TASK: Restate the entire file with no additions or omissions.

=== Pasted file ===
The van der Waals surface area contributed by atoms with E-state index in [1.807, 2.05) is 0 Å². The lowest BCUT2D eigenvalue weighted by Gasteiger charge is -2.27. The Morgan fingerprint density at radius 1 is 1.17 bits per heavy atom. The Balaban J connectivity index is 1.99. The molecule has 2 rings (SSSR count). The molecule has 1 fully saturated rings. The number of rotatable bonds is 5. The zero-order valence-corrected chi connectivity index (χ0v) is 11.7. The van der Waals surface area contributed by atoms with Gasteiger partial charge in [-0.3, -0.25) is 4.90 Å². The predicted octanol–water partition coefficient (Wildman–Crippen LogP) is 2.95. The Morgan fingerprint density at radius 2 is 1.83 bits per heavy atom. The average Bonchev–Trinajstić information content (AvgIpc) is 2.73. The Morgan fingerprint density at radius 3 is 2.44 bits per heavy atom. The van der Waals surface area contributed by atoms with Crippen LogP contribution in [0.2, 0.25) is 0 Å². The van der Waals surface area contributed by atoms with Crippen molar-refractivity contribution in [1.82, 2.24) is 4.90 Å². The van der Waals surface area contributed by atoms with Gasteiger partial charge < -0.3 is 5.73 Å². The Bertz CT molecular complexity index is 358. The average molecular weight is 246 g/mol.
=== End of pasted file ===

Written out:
The van der Waals surface area contributed by atoms with E-state index in [1.807, 2.05) is 0 Å². The lowest BCUT2D eigenvalue weighted by Gasteiger charge is -2.27. The Morgan fingerprint density at radius 1 is 1.17 bits per heavy atom. The Balaban J connectivity index is 1.99. The molecule has 2 rings (SSSR count). The molecule has 1 fully saturated rings. The number of rotatable bonds is 5. The zero-order valence-corrected chi connectivity index (χ0v) is 11.7. The van der Waals surface area contributed by atoms with Gasteiger partial charge in [-0.3, -0.25) is 4.90 Å². The predicted octanol–water partition coefficient (Wildman–Crippen LogP) is 2.95. The Morgan fingerprint density at radius 2 is 1.83 bits per heavy atom. The average Bonchev–Trinajstić information content (AvgIpc) is 2.73. The Morgan fingerprint density at radius 3 is 2.44 bits per heavy atom. The van der Waals surface area contributed by atoms with Crippen LogP contribution in [0.2, 0.25) is 0 Å². The van der Waals surface area contributed by atoms with Crippen molar-refractivity contribution in [1.82, 2.24) is 4.90 Å². The van der Waals surface area contributed by atoms with Gasteiger partial charge < -0.3 is 5.73 Å². The Bertz CT molecular complexity index is 358. The average molecular weight is 246 g/mol.